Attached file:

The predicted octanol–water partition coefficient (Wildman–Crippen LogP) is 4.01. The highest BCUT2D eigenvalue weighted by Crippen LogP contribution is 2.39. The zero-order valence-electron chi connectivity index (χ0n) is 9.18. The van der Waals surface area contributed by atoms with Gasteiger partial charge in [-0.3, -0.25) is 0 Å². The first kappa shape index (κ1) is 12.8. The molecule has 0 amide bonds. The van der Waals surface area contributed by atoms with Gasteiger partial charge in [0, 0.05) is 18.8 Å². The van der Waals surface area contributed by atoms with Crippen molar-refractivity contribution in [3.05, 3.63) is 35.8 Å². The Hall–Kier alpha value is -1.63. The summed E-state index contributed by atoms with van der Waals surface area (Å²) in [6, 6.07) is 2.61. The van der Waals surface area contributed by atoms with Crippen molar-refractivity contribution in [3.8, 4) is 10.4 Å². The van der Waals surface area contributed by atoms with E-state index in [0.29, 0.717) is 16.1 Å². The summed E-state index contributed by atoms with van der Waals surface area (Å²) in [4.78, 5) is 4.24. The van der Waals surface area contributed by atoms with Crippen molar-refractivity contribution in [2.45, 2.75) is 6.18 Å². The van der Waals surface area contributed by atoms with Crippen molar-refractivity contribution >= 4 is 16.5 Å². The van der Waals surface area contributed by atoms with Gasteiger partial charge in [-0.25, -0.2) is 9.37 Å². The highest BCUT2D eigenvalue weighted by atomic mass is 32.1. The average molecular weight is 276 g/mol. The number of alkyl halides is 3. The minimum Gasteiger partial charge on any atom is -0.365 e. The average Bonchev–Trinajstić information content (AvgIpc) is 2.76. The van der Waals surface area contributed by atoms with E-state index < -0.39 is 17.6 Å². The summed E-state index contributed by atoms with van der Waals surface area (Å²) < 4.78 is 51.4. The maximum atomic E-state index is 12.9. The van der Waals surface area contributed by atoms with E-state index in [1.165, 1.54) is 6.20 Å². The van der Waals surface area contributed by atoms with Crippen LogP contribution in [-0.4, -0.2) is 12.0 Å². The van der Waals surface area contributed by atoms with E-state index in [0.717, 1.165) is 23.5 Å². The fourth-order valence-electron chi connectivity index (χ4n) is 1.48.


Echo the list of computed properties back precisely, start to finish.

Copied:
The predicted octanol–water partition coefficient (Wildman–Crippen LogP) is 4.01. The highest BCUT2D eigenvalue weighted by Crippen LogP contribution is 2.39. The zero-order valence-electron chi connectivity index (χ0n) is 9.18. The van der Waals surface area contributed by atoms with Gasteiger partial charge in [-0.3, -0.25) is 0 Å². The first kappa shape index (κ1) is 12.8. The molecule has 0 amide bonds. The van der Waals surface area contributed by atoms with Gasteiger partial charge in [0, 0.05) is 18.8 Å². The van der Waals surface area contributed by atoms with Crippen molar-refractivity contribution in [3.05, 3.63) is 35.8 Å². The Hall–Kier alpha value is -1.63. The summed E-state index contributed by atoms with van der Waals surface area (Å²) in [6, 6.07) is 2.61. The van der Waals surface area contributed by atoms with Crippen molar-refractivity contribution in [3.8, 4) is 10.4 Å². The van der Waals surface area contributed by atoms with E-state index in [0.29, 0.717) is 16.1 Å². The summed E-state index contributed by atoms with van der Waals surface area (Å²) in [4.78, 5) is 4.24. The van der Waals surface area contributed by atoms with Crippen molar-refractivity contribution in [2.45, 2.75) is 6.18 Å². The van der Waals surface area contributed by atoms with Crippen molar-refractivity contribution >= 4 is 16.5 Å². The van der Waals surface area contributed by atoms with Gasteiger partial charge in [-0.25, -0.2) is 9.37 Å². The highest BCUT2D eigenvalue weighted by atomic mass is 32.1. The average molecular weight is 276 g/mol. The number of alkyl halides is 3. The minimum Gasteiger partial charge on any atom is -0.365 e. The average Bonchev–Trinajstić information content (AvgIpc) is 2.76. The van der Waals surface area contributed by atoms with E-state index < -0.39 is 17.6 Å². The summed E-state index contributed by atoms with van der Waals surface area (Å²) < 4.78 is 51.4. The maximum atomic E-state index is 12.9. The van der Waals surface area contributed by atoms with E-state index in [1.165, 1.54) is 6.20 Å². The van der Waals surface area contributed by atoms with Crippen LogP contribution in [-0.4, -0.2) is 12.0 Å². The van der Waals surface area contributed by atoms with E-state index in [0.717, 1.165) is 23.5 Å². The fourth-order valence-electron chi connectivity index (χ4n) is 1.48.